Susmita’s Story: A story of hope

June 17th: 2016

Stepping through the puddles of mud, and over shallow drainage canals into the displacement camp, first impressions were how little has changed. Possibly there are now more tents, cramped onto this no-man’s land in the middle of Kathmandu.  I tiptoe my way through the filth and rubbish, and cautiously ask a resident if Susmita – the blind girl and her family are still here. I am desperately hoping that for their sakes life has moved on, and they have been rehomed. I am surprised to hear that they are still here, and quickly make my way through to their tent. Initially they do not recognise me. The tall, white, sweaty stranger towering over them with a new entourage of foreign faces. But soon they remember, and happy smiles erupt.  Susmita comes out of the dark tent and holds my hands, then reaches up to remind herself of my short hair. A new addition to the family is a small baby – born in the camp. Now being looked after by the two girls as their family work away from the camp as labourers during the day.  I am so pleased to have found them, but the dreadful conditions of the camp, their clothes, and the dirt all weigh deeply on me.

Yesterday (June 19th) we return to the camp, this time with a film crew in tow. NTV Plus (Nepal TV) have found out about our charity’s work, plus the story of the making of “Namaste: A Himalayan Journey”. They want to report on the conditions, particularly the plight of Susmita, who is struggling to cope with living with blindness in the camp. Through the interpreting director, we are able to uncover more about life in the camp. At night time, drunkards and drug users come to the camp, bringing fear, and a new layer of challenges. People have moved there to try and lay claim to earthquake funds, so the external help has ceased, and this has resulted those in desperate need of homes remaining un-housed 14 months on from the Quake.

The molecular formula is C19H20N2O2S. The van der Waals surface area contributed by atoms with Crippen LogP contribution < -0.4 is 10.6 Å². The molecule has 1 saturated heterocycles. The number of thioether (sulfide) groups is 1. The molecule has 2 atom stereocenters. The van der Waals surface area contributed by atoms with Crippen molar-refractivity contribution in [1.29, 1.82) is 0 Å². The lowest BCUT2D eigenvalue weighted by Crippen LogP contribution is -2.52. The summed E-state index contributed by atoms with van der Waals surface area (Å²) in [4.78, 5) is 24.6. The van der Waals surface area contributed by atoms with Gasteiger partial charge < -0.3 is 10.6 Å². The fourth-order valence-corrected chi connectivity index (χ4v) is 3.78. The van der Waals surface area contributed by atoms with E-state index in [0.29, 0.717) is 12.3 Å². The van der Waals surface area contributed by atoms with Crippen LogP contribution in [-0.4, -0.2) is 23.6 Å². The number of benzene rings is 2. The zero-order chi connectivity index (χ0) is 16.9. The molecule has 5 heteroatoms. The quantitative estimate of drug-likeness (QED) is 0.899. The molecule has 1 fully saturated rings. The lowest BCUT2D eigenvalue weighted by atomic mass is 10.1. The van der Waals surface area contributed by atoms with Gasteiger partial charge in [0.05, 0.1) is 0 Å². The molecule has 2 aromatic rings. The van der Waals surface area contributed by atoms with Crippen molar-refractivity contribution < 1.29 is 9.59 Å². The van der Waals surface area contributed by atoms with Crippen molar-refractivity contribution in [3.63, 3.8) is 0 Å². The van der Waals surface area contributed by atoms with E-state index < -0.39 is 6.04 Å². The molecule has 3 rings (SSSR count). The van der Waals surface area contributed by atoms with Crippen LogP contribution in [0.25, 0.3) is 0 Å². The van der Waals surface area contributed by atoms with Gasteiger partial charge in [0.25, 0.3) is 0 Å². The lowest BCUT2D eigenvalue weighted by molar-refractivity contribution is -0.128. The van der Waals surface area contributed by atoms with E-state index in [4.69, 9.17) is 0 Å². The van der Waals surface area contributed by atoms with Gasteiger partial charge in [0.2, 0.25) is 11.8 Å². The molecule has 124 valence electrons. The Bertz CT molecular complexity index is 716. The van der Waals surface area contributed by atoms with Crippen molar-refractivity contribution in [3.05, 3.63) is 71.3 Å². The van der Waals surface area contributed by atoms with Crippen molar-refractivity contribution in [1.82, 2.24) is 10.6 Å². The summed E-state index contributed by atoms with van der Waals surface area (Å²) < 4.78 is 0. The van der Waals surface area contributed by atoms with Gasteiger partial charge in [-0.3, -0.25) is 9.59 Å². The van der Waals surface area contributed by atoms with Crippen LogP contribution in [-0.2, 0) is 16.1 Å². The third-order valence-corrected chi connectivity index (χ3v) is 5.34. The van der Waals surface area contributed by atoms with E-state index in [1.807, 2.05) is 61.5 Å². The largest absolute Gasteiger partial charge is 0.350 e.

For Susmita, life is particularly tough. She cannot find her way around the camp, and is entirely dependent on her little sister for guidance. She eloquently tells us how gifted she was at school. We learn she lost her sight age 11 from Meningitis, so the blind world is new to her. She thrived at school, but lost her sponsorship before the quake, and now cannot attend the camp school, as the well-sighted children mock her, and disrupt the lessons.  We leave again deeply moved and frustrated by the situation of these people, and determined to make things move forward.

News of Susmita’s story has spread, and finally things may be about to change.  We have been invited in onto the 6pm live show on NTV this Friday, to show Susmita’s story, and the journey of Doctors For Nepal. We will be going in with Susmita, and have already been offered the full payment for any surgery and medical care she may need for her sight.  We hope that her story will serve to touch many others here in Nepal, and that we will be able to find sponsors for her and her sister to attend local schools.  So many remain helpless without means of escaping their plight, but we hold strong the hope that Susmita’s story will reignite interest in these forgotten people, and serve as a call-to-action to the government and other local agencies.

susmeeta and Katesanti and baby